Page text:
We have to remind ourselves that when we read Kant, we’re not reading what he actually wrote himself. Naturally, he wrote in German. We are only reading an English translation of Kant.
This is significant because when we read Kant saying “wooden head” that might not even be what he said at all. The English translator might have used a word that somewhat changed things a bit. Added to the difficulties, is that Phaedrus probably wrote his fables in either some form of Greek, Latin, or some other language. So, even if Kant did read Latin well, and had even translated it into German absolutely perfect, it wouldn’t matter to anyone reading an English translation.
Say for example if the English translator had sacrificed some of the text’s accuracy for easy readability when he translated Kant into English. We’d be experiencing problems because of the changes of meaning. Or, if Kant read the Latin well, but had a misunderstanding, of what “wooden head” meant in Phaedrus’s language, or context. What if “wooden head” was a slanderous nickname for someone everyone knew around Phaedrus’s time and Kant didn’t know? What if Kant was making a joke or play on words and the English translators didn’t pick up, or took for granted everyone would understand?
There are also many other considerations that make translating one text into another very difficult in conveying an accurate transmission of data. Now, accurate communication is as much a responsibility to the receiver of information as it is to the conveyer of information, but break downs often occur even with the best intentions from both sides, even when both people think they’re speaking the same language.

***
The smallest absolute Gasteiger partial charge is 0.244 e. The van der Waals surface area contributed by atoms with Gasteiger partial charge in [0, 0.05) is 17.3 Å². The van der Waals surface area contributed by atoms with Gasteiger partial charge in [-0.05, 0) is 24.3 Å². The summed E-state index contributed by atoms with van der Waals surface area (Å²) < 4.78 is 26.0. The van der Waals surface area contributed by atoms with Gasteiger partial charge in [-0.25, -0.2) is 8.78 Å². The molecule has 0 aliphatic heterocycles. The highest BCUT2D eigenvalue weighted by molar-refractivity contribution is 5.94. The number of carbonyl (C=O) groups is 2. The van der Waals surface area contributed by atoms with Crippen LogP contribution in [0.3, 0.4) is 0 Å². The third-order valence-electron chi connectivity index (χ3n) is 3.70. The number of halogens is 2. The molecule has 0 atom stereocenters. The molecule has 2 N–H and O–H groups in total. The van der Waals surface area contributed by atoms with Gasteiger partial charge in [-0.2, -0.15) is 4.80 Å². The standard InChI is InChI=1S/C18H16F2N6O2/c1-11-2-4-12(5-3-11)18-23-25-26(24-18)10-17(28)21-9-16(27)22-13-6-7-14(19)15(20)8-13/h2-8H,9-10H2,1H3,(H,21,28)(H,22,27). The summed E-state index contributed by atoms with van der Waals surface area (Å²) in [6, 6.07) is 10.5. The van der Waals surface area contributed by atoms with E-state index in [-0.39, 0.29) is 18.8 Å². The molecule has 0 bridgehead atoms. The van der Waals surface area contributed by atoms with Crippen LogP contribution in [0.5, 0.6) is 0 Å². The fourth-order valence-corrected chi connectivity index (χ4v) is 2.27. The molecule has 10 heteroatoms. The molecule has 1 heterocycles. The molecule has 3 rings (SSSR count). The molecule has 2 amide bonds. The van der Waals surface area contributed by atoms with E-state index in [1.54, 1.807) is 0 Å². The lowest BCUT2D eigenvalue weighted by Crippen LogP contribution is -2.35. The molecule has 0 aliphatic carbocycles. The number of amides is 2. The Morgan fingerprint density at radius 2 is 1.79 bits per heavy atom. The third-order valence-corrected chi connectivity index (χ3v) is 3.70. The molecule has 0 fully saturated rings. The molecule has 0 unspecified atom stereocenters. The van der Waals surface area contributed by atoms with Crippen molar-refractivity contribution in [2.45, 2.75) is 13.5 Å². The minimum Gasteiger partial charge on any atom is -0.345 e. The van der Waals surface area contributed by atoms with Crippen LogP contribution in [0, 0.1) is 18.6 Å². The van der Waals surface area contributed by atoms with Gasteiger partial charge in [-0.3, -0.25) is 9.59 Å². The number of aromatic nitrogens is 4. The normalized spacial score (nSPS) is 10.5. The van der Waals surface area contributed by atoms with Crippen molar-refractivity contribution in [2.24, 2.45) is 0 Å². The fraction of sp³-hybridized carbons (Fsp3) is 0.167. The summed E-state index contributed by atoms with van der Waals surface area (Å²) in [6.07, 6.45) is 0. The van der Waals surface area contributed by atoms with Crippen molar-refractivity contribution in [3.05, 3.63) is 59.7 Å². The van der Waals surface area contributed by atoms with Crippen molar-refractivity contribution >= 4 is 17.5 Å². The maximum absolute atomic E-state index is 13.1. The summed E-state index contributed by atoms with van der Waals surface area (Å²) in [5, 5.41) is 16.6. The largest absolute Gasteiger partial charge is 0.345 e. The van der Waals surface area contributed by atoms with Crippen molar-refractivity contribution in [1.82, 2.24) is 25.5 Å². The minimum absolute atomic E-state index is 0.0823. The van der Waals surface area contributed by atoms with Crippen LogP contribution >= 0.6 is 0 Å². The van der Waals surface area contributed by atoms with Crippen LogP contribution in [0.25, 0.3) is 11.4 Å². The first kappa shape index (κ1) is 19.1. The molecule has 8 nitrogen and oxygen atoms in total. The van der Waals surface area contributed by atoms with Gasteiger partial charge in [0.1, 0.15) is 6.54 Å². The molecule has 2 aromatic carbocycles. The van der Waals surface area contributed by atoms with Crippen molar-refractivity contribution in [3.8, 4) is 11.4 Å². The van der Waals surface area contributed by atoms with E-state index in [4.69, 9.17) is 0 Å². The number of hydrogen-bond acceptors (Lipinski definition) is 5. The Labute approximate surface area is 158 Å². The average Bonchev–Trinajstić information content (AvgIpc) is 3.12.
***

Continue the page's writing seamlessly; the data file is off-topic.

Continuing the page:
If you read After virtue, you’ll see but one analogy is like when someone asks “what did the ancient greeks think about da-da-da?” Let’s just assume we have accurate information.
Well, seeing as how there were several different groups of ancient greeks, and cultures, scattered all about the Mediterranean and beyond; and several centuries to pick from, even if you only looked at the very same region, which particular group are you asking about, and when? Things change from one generation to the next, and people can have totally different understandings of what words mean. Historical and cultural contexts might throw us off.
I’m not saying that’s what happened, just giving an example. So, what DID happen?
With a reasonable amount of certainty, here is the fable that cantelope… I mean Kant alluded to:
Fable VII. THE FOX AND THE TRAGIC MASK.
A Fox, by chance, casting his eyes on a Tragic Mask: “Ah,” said she, “great as is its beauty, still it has no brains.”
This is meant for those to whom fortune has granted honor and renown, leaving them void of common sense.
I’m going to assume the best German translation of that is head, or that the Germans refer to the face differently than we do, since face is a part of the head. I’m totally guessing though.
So, we might call it a wooden mask, because we automatically associate masks with the face. Kant might have called it a wooden head, because that’s just the way they say it in the diailect of German he spoke. I’m just glad fox translated over well, or I’d never have found it!
Notice no mention of the mask’s composite make up is made. It’s described as “tragic” though. I don’t know what “tragic” could be translated as in Latin or German, or if that has anything to do with the problem that occurred.
This is about the only fable that comes close to what Kant was talking about, and seems to make the most sense, to me at least.
It’s all enough to make a person feel like they have a wooden head on their shoulders… with a termite burrowing in it! So there you have it ladies and gentlemen of the jury: The missing wooden head of Immanuel Kant! I rest my case.